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As a new strain of coronavirus (covid-19) sweeps through the world, stay up-to-date on the latest preparedness plans, school closings, changed polling locations, and more in the Tri-State.

Kentucky Remembers More Than 2,000 Lives Lost From COVID-19

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Credit Ryan Van Velzer
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Kentucky is in the midst of a third, and by far the most deadly, wave of coronavirus infection since the outbreak of the pandemic. The state has averaged 25 COVID-deaths per day over the last week.

Since the first confirmed case on March 6th, Kentucky recorded 2,072 COVID-19 deaths as of Monday afternoon ahead of the state’s daily briefing.

A ceremony Monday included a prayer from Rev. Jack Brewer, a speech from Gov. Andy Beshear, and a performance from a hand bell ensemble from the First United Methodist Church in Frankfort.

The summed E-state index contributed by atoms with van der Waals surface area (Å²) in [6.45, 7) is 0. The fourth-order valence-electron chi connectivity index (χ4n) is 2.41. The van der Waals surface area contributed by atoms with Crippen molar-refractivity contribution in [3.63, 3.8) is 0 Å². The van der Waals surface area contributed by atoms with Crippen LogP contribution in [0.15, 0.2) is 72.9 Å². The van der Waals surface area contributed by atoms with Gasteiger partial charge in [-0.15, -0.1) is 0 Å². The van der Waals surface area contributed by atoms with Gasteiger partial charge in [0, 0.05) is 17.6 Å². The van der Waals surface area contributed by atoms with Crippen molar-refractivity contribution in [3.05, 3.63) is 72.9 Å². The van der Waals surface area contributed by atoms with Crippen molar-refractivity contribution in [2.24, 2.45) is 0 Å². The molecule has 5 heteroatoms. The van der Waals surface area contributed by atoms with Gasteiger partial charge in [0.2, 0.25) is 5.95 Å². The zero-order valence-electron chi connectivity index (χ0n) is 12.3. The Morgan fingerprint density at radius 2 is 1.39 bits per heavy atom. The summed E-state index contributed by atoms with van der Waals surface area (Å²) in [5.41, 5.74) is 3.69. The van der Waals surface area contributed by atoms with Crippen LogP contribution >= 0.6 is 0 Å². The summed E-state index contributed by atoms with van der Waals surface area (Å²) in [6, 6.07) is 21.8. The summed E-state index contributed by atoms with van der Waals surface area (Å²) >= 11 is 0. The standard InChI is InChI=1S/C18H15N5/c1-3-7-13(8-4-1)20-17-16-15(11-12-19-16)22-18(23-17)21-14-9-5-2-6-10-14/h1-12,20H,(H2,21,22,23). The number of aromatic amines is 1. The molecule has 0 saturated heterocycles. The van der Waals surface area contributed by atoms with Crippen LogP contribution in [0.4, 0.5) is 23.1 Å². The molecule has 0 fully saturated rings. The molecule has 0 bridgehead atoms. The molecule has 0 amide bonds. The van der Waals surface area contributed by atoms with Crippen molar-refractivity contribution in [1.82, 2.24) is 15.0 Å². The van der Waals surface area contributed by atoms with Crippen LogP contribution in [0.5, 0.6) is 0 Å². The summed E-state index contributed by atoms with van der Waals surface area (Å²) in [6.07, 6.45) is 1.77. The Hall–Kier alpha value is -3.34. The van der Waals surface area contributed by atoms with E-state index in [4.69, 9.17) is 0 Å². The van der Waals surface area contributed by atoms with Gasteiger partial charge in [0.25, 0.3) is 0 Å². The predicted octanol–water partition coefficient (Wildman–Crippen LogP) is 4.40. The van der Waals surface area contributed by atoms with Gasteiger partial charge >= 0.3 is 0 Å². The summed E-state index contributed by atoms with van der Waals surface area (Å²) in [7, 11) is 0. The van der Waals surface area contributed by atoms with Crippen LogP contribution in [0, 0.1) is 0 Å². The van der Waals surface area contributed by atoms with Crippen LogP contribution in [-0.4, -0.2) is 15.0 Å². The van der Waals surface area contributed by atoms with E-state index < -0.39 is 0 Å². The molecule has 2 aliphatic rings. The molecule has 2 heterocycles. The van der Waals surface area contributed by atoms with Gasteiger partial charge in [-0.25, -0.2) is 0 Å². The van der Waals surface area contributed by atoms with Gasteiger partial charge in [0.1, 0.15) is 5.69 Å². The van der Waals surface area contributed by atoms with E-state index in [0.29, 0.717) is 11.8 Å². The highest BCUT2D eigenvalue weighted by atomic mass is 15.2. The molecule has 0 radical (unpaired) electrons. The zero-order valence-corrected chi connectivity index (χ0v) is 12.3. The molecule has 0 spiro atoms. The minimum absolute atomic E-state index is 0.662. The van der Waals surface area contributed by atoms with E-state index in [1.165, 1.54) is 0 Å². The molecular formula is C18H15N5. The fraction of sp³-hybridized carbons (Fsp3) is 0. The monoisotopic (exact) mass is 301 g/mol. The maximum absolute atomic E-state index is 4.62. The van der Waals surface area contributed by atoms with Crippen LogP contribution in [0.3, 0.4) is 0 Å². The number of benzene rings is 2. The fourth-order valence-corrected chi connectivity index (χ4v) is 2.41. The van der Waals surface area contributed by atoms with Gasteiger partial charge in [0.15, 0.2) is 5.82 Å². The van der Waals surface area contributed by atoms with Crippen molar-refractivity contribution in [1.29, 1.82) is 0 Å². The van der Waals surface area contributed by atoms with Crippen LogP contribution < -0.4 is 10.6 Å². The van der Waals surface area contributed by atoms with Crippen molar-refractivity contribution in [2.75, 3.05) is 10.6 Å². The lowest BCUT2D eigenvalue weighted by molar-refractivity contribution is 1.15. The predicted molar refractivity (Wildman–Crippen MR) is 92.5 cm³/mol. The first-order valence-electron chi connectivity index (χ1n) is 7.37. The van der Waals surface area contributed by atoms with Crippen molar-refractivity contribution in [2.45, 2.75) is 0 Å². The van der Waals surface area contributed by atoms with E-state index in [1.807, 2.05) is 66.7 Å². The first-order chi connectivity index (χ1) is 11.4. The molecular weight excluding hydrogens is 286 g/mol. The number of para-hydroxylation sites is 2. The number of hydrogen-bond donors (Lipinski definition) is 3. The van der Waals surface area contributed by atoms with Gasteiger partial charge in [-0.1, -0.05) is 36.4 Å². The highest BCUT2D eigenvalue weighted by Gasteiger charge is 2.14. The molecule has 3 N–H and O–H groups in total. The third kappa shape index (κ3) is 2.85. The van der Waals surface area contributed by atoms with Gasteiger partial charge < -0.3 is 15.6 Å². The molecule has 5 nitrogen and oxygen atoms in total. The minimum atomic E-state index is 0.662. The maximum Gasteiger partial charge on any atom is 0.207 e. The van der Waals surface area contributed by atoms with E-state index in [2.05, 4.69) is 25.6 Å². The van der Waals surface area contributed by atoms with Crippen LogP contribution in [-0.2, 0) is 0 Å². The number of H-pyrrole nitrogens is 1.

“Today we honor those we’ve lost, and we recommit to protecting our fellow human beings in what will be the final months of this battle,” Beshear said.

Chris Perry of Carter County spoke about the loss of his brother Rob, who died of COVID-19 at age 56.

Perry’s words were a reflection on his brother’s life as much as a warning to others. Perry said his brother was a devoted Cincinnati Reds fan and a devout Christian.

Rob also had several health conditions that made him more vulnerable, and did not believe the virus would affect him until it was too late, Perry said.

“It’s not some made up virus. It’s not some political ploy. It is real and it took our brother,” Perry said.

State health officials say a first round of vaccines is estimated to be nearly a week away and will be delivered to those at highest-risk including those in long-term care as well as healthcare professionals. A wider distribution of vaccines is expected through the spring and summer.

In the meantime, health experts including the U.S. Centers for Disease Control and Prevention Director Robert Redfield warn the next few months could be the most challenging in the “public-health history of our nation.”

Copyright 2020 WKU Public Radio